This week our Office of Research and Development released its final assessment of the science on how streams and wetlands are connected and affect downstream waterways. Referred to as the connectivity report, it is a review of more than 1,200 pieces of independent, peer-reviewed, and published scientific literature. In short, this research shows us how streams and wetlands impact the rivers, lakes, bays, and coastal waters they flow into. About 60 percent of stream miles in the U.S. only flow seasonally or after rain, but they have a considerable impact on downstream waters. And approximately 117 million people – one in three Americans – get their drinking water from public systems that rely on these streams. Streams and wetlands provide many benefits to communities – they trap floodwaters, recharge ground water supplies, remove pollution, and provide habitat for fish and wildlife. They’re also economic drivers because they support fishing, hunting, agriculture, recreation, energy, and manufacturing. Science shows that these streams and wetlands are vital to our health and the environment, so we are committed to protecting them as we develop our final Clean Water Rule. EPA and the Army Corps of Engineers wouldn’t finalize the Clean Water Rule until the final science report was available, but have factored in science findings throughout the process of drafting the Clean Water Rule, including:

  1. Release of the draft connectivity report in 2013.
  2. Input from EPA’s Scientific Advisory Board at public meetings in 2013 and 2014 and in written comments submitted by the SAB in October 2014.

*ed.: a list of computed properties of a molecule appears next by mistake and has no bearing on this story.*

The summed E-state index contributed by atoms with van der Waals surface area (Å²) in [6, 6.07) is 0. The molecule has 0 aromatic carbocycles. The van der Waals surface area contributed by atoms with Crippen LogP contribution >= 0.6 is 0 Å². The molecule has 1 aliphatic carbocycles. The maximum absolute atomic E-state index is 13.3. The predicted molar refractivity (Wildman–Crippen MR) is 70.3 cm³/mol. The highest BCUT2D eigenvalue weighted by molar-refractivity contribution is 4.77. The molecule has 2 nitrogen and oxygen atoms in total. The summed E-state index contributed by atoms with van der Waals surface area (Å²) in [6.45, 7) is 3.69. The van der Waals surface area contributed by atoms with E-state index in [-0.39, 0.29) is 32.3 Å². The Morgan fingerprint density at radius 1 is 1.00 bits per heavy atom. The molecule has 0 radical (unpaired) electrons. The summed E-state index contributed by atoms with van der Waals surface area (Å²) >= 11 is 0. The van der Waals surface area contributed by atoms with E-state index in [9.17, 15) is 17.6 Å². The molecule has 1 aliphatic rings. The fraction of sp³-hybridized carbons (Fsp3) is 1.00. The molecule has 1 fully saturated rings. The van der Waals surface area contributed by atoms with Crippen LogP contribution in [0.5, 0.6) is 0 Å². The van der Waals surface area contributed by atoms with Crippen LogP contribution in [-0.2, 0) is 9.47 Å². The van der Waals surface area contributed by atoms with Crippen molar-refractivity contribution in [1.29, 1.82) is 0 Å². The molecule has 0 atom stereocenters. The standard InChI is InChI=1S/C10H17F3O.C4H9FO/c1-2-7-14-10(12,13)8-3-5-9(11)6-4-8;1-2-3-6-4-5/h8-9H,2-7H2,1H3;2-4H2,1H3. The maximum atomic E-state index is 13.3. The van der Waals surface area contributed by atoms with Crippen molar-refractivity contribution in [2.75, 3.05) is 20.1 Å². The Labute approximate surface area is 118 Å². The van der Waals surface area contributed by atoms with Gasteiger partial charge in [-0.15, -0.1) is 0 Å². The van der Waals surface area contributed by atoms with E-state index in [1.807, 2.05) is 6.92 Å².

3. Regular updates on changes to the connectivity report from our Office of Research and Development during fall 2014.

As our agencies work to finalize the Clean Water Rule, we are considering all scientific research we’ve reviewed in addition to the nearly 900,000 public comments that were submitted. We have listened carefully to the feedback from everyone on the draft proposal during the seven months it was open for comment. We greatly appreciate the valuable input and thoughtful suggestions, and will be making changes to the final rule as part of our commitment to getting it right. Our goal is to find a balance that reflects the best science, is reasonable for all parties, and protects the clean water we depend on.

Update:  The EPA and Corps have received over 1M comments on this proposal, including comments from the various states, such as here from Pennsylvania.  While many would expect states to be supportive of the rulemaking, and some are, others such as PA are very unhappy.  Here is one excerpt from PA’s comments, “Pennsylvania is . . . frustrated, disappointed and frankly,  alarmed, to discover that in formulating this rulemaking, EPA is relying on inadequate and inaccurate information regarding the breadth and scope of state law programs.”  Most states, like Pennsylvania, have their own states laws that protect state waters, including many waters the EPA rule is aimed at protecting, e.g., ephemeral streams and isolated wetlands.